That was the idea proposed by Jayson Porter, an an environmental historian at Northwestern University, in a viral tweet back in March: “I’m still stuck on this idea: investing in more sleep for climate justice.” As with quite a bit of social media output, the message seemed to straddle a line of sincerity—genuine suggestion or a glib fantasy? It appears a bit of both. At the very least, though, it offered many people who are concerned about climate change some valuable food for thought. Namely, could that really work?
Yes and no. In truth, the act of sleeping does little to counteract climate change. Rather, spending more time sleeping means spending less time participating in more energy-draining activities. At its core, sleeping is a carbon neutral act. In fact, according to one 2019 study, sleeping is the “least carbon-intensive way for a person to spend their free time; in contrast, going out to eat at a local restaurant emitted nearly 20 times as much carbon dioxide.” Of course, running an air conditioner or a sound machine throughout the night will counteract the carbon neutrality—but the basic idea still stands.
This concept is part of a larger movement that posits that adjusting our societies around less work and more downtime could have real impact on climate change. According to a study conducted by Jonas Nässén, a sustainability researcher at Chalmers University in Sweden, every one percent reduction in working time reduces carbon emissions by 0.8%. In 2012, another study found that an industrial country reducing its work hours by 10% would result in a 14% reduction in its annual carbon footprint—primarily by saving energy used for lighting and cooling offices, as well as minimizing computer usage and commuting.
Of course, the idea that simply sleeping more could help stop climate change sounds nice—but it’s not as easy as it sounds for a lot of people. Lower income individuals often have less control over their work schedules, while many women are often further tasked with more parenting and caretaking duties on top of their regular job responsibilities. That leaves little room for committing to more afternoon naps. At the same time, these are the same demographic categories who are already most likely to be impacted by climate change as well—which, as previously noted, makes sleep more difficult to achieve.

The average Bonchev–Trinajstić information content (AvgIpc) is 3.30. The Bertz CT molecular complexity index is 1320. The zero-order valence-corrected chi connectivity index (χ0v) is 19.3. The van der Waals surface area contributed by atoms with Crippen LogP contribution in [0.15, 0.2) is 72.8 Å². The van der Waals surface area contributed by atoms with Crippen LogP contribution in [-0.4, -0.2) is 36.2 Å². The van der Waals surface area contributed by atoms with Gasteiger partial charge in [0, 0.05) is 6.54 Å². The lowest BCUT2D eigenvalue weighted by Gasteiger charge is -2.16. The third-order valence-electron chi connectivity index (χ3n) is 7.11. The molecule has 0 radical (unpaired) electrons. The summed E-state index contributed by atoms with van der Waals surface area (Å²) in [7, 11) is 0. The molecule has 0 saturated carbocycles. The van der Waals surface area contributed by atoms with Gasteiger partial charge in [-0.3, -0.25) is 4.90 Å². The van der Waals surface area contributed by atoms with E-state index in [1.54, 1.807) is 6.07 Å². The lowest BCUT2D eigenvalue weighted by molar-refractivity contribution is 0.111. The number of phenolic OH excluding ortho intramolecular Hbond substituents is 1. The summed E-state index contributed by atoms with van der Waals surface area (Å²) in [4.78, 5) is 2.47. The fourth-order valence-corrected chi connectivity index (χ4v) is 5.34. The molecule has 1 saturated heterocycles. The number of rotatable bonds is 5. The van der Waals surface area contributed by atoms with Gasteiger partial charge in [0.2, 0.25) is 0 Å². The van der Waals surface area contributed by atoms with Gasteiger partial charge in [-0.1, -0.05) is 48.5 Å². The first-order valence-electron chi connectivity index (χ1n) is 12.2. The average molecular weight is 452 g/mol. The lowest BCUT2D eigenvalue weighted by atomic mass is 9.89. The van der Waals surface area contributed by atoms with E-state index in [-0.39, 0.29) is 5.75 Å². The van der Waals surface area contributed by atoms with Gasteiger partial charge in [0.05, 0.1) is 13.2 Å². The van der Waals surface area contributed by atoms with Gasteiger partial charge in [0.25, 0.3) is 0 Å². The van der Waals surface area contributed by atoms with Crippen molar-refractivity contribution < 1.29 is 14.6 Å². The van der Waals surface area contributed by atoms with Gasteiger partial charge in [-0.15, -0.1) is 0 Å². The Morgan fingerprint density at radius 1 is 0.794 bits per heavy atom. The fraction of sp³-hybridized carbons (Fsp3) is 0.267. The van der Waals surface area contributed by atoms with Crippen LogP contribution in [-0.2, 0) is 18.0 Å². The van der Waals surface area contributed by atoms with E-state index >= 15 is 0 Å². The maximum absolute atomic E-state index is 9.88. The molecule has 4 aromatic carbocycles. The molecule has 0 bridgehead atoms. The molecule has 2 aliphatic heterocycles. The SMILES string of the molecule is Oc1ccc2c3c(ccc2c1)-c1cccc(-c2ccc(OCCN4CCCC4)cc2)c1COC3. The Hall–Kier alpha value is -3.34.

As with everything that has to do with climate change, it’s important to not fall into the trap of personal responsibility. While everyone can do their part, the idea that any one person alone can reverse or exacerbate climate change is a demoralizing tactic often used to distract people from the fact that a small number of corporations are responsible for the majority of environmental damage.
At the end of the day, the relationship between climate change and sleep is one that underscores the inequalities that continue to plague our global society, while also highlighting what is really at stake on a day-to-day level. Caring about sleep hygiene means caring about climate change—and caring about both will help us improve the health and well-being of those around us.